Amazing grace! How sweet the sound, …” Can you finish it? “Wretch” seems a little harsh doesn’t it? There’s a line in a song I heard over 15 years ago that kept ringing in my ears as I read for today’s Advent reading, “Paul said he was the worst of sinners, but I know I’m not that bad…” The song goes on to point to all the ways that we get offended by the sinfulness of others all while ignoring our own. We are amazed that God would choose us to be his people yet astonished when God would choose others.
This is the tension that develops in Jesus’ reading of Isaiah to the people. He spoke with inspiration that drew everyone to him. They were astonished by his words of sheer grace. How amazing is it that this is the God who chose us?! Jesus then pushes them further and points to Elijah and Elisha. I’ve read this passage numerous times and it was only now that I’ve caught the deeper meaning. On first blush, Jesus is pointing to the rejection of the prophets and how he too will be rejected. Is this what made them fly into a rage? Looking deeper, we hear the message that they refused to hear. Jesus came to liberate the oppressed. Like Elijah, who helped a widow, and Elisha, who healed a leper. Not seeing the offense yet. Look closer. Elijah helped a widow, but she wasn’t Jewish. Elisha healed a leper, but he wasn’t Jewish. Not only was he not Jewish, he was the commander of the enemy army! It would appear that God was rescuing the wrong people.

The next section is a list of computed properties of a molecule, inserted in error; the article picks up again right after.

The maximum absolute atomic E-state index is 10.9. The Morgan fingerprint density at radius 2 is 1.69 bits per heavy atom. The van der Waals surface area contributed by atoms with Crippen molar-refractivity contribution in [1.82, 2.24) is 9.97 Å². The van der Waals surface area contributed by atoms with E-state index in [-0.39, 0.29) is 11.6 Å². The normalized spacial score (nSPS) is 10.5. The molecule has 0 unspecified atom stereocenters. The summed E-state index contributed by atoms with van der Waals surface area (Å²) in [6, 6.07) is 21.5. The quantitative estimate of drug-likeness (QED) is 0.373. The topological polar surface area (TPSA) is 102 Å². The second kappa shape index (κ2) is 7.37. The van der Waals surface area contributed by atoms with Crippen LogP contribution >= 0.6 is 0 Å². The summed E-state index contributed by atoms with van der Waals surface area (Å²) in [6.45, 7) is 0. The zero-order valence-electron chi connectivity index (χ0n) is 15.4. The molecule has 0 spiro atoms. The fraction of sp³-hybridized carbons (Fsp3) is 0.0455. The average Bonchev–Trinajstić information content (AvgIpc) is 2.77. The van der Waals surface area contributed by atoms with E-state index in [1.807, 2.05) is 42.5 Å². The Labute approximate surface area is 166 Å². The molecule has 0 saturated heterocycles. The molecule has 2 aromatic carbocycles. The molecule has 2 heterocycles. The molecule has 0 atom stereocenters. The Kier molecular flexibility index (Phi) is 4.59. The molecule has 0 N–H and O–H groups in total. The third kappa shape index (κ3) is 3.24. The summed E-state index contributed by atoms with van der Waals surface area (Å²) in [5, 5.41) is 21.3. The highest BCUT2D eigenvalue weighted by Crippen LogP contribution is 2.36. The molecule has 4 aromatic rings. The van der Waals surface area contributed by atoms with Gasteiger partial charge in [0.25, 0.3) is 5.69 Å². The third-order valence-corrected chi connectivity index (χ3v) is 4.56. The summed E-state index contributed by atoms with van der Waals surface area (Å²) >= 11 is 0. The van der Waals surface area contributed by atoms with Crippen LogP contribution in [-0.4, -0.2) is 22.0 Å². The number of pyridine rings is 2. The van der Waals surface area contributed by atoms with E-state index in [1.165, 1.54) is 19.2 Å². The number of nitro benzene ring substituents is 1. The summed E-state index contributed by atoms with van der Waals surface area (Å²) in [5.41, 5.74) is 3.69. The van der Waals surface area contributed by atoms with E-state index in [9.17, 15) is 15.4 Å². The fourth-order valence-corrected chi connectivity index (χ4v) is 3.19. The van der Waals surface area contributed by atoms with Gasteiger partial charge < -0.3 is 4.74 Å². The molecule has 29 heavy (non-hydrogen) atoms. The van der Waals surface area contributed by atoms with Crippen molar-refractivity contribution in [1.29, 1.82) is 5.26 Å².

They were astonished by Jesus’ words of grace because grace was for everybody, including the nations, instead of grace for Israel and fierce judgement for everyone else. The servant-Messiah came to bring God’s love and mercy to the nations, fulfilling Israel’s calling to be a light to the nations. This message was, and continues to be, shocking. The Gospel challenges all of our personal interests and agendas and all forms of injustice and oppressions with the news of God’s love and surpassing grace.
How does God’s grace challenge your human interests and agendas? Identify interests and agendas in our culture that cause forms of injustice in the world today. How does the Gospel of God’s love and grace speak to those situations? How should God’s love and grace shape the way you see situations in the world?